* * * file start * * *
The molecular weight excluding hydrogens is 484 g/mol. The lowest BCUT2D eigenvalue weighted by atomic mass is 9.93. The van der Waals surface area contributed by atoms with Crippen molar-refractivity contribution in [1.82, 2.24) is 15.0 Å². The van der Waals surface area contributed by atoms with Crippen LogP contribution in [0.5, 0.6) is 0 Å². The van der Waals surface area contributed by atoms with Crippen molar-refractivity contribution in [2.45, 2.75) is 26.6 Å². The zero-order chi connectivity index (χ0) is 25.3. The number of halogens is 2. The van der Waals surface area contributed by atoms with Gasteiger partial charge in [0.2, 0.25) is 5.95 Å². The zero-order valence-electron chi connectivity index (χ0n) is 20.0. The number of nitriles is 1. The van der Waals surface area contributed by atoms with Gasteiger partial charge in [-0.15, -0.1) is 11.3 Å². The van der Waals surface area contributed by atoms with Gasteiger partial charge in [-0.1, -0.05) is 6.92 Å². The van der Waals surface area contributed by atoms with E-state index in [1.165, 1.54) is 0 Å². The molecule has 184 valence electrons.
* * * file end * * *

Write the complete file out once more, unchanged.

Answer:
The molecular weight excluding hydrogens is 484 g/mol. The lowest BCUT2D eigenvalue weighted by atomic mass is 9.93. The van der Waals surface area contributed by atoms with Crippen molar-refractivity contribution in [1.82, 2.24) is 15.0 Å². The van der Waals surface area contributed by atoms with Crippen LogP contribution in [0.5, 0.6) is 0 Å². The van der Waals surface area contributed by atoms with Crippen molar-refractivity contribution in [2.45, 2.75) is 26.6 Å². The zero-order chi connectivity index (χ0) is 25.3. The number of halogens is 2. The van der Waals surface area contributed by atoms with Gasteiger partial charge in [0.2, 0.25) is 5.95 Å². The zero-order valence-electron chi connectivity index (χ0n) is 20.0. The number of nitriles is 1. The van der Waals surface area contributed by atoms with Gasteiger partial charge in [-0.15, -0.1) is 11.3 Å². The van der Waals surface area contributed by atoms with Gasteiger partial charge in [-0.1, -0.05) is 6.92 Å². The van der Waals surface area contributed by atoms with E-state index in [1.165, 1.54) is 0 Å². The molecule has 184 valence electrons.